• Keys: View the Cosmos DB account endpoint Uniform Resource Identifier, access keys, and connection strings.
Now follow these steps to interact with your new Cosmos DB database directly from the Azure portal:
  1. In your Cosmos DB account, select Data Explorer.
  2. Click the Open Full Screen button on the Data Explorer toolbar.

    This button takes you to Azure's Cosmo DB page in a separate browser tab, giving you more screen real estate to run queries.

    The ToDoList planet icon represents the icon, and the Items icon represents the container. The container is the Cosmos DB replication unit.

  3. Right-click the Items container and choose New SQL Query from the shortcut menu.

    The Save Query button is handy for retaining particularly useful queries.

  4. View your existing items by running the default query.

    The default query provided by Azure in the Data Explorer, SELECT * FROM c, retrieves all documents from your Items container.

    c is an alias for container. You’ll find the alias to be super useful when you work with the Cosmos DB Core API.

    query Cosmos DB Use Azure Data Explorer and SQL to query your Cosmos DB Core API items.
  5. Experiment with different SELECT queries.

    The double dash (--) denotes a one-line comment in Data Explorer. Try entering these queries in Data Explorer.

    -- select two fields from the container documents
    SELECT c.name, c.description from c
    -- show only incomplete todo items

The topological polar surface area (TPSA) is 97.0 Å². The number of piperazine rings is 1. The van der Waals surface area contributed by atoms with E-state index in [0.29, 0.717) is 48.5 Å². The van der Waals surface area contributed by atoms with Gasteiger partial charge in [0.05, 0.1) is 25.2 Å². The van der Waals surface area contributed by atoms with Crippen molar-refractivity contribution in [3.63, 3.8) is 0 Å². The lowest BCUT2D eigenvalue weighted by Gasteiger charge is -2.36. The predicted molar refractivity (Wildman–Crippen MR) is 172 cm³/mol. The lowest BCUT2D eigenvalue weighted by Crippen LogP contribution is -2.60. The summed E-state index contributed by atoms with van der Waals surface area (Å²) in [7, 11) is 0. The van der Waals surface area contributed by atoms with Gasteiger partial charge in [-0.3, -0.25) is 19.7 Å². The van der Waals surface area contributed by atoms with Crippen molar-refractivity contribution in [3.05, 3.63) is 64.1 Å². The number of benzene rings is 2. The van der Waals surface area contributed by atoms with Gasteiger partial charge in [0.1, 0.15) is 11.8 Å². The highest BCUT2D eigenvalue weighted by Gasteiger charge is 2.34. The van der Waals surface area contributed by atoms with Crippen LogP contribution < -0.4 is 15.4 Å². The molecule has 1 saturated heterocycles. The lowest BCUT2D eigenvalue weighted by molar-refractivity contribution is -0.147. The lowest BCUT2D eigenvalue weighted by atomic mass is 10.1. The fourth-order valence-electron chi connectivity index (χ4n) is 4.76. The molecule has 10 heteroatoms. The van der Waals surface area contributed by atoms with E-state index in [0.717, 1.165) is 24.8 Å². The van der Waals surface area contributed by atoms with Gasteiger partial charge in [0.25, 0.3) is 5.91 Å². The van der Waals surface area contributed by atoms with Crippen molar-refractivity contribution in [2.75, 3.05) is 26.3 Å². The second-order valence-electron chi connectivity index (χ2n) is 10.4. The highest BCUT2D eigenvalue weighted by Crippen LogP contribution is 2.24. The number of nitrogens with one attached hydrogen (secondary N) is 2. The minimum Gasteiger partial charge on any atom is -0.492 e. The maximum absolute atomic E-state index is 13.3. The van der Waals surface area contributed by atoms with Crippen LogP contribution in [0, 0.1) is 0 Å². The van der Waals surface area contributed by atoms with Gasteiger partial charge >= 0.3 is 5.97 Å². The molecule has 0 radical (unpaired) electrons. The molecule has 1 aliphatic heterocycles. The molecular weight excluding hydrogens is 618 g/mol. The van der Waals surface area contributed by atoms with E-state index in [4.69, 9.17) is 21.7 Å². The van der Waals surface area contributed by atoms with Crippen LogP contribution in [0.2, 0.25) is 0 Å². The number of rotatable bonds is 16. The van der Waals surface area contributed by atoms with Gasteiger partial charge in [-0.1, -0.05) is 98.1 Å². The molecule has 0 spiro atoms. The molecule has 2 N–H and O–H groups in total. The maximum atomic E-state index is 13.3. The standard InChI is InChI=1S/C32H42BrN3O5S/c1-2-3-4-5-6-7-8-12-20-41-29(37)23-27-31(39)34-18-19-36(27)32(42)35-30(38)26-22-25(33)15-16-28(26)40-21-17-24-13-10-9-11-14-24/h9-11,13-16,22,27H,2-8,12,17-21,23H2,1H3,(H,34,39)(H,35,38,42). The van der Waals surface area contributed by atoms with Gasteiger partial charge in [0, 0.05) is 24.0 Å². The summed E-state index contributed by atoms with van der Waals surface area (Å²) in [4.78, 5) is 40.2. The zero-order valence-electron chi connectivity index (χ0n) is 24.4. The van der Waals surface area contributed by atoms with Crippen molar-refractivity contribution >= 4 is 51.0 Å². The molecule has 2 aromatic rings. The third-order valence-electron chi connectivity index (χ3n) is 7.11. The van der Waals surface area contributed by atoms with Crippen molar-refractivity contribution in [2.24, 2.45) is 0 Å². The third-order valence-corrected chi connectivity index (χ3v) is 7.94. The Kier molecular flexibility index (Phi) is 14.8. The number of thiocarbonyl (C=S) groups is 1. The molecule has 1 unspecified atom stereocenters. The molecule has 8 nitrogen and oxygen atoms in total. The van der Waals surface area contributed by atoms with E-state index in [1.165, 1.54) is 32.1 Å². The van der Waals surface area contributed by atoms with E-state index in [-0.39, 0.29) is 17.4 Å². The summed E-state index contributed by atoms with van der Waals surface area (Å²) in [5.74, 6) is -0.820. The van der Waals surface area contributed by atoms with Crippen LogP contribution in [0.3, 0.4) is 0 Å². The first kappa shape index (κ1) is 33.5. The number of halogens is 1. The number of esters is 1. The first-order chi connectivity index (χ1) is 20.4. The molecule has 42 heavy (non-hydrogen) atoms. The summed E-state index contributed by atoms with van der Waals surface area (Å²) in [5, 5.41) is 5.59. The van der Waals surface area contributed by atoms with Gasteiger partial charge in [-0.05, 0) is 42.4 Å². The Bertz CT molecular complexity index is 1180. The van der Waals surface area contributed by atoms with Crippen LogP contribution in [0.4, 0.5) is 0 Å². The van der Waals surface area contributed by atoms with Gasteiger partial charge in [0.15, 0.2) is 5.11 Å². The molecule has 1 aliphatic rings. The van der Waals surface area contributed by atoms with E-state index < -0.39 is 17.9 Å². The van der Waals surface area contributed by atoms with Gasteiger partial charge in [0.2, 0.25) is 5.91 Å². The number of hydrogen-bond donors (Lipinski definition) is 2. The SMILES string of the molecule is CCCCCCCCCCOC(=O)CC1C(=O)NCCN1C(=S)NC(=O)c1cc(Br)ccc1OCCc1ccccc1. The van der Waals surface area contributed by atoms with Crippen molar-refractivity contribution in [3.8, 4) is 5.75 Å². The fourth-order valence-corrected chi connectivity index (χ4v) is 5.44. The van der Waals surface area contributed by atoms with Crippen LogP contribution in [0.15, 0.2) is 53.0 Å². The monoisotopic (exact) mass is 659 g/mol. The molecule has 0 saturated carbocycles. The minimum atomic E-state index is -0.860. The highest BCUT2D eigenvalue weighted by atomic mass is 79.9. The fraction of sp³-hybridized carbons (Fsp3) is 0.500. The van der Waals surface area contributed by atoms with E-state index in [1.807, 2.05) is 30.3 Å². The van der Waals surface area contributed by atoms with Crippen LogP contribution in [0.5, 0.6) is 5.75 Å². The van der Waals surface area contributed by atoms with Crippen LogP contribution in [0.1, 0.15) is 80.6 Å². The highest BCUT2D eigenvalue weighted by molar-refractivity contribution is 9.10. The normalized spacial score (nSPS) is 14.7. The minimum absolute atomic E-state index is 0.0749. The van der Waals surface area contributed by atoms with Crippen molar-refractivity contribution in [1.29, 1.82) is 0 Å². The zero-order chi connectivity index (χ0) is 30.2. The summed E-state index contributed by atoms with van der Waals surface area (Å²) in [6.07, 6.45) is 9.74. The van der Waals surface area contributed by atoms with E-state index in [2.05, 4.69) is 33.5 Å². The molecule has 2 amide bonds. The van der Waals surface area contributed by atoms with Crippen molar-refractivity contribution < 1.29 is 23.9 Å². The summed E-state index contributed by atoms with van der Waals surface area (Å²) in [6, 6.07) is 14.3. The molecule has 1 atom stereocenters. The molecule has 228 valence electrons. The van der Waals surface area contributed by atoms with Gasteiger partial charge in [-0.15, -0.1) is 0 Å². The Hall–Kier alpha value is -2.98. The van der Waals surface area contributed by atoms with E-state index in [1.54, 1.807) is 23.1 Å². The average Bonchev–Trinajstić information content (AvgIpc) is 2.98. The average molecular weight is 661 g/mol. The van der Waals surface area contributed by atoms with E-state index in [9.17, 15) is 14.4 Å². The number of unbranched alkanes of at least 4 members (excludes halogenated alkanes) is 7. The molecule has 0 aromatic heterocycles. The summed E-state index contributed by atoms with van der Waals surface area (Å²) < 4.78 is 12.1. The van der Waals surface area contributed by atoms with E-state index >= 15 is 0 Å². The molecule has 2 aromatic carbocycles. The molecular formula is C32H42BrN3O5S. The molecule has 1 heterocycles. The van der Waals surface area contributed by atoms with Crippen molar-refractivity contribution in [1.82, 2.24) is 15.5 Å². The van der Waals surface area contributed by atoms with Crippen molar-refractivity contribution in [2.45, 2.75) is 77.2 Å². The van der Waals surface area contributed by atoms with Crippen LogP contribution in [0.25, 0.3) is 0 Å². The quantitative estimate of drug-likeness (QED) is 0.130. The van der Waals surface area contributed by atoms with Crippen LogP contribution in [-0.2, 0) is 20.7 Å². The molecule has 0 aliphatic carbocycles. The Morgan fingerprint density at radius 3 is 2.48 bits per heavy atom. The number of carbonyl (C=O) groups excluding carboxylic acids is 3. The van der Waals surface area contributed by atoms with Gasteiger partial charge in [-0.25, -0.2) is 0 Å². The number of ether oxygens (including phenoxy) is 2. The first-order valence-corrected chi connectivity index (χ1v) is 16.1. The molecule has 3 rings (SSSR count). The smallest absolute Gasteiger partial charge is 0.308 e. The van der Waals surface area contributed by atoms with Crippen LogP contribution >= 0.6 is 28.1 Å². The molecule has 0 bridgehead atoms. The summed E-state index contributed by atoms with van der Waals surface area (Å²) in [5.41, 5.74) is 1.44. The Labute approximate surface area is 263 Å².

SELECT * from c WHERE c.isComplete = false
  6. Use Data Explorer to update a document.

    In the SQL API tree view on the left side of the image above, expand the Items container, and select Items. Click the document you want to edit, and update the isComplete field on at least one document from “false” to “true,” or vice-versa.

    editing document in Cosmos DB Editing a document in a Cosmos DB collection
  7. Click the Update toolbar button to save your changes.

Bookmark the Microsoft Azure DB page that you can easily access Cosmos DB Data Explorer in a full-window experience. Also, Microsoft offers excellent Cosmos DB SQL query cheat sheets.

About This Article

This article is from the book:

About the book author:

Edward Tetz has worked with computers as a sales associate, support tech, trainer, and consultant. He holds the Cisco CCNA and numerous other certifications, and has provided system and LAN support to both large and small organizations. Ed is coauthor of CompTIA A+ Certification All-in-One For Dummies.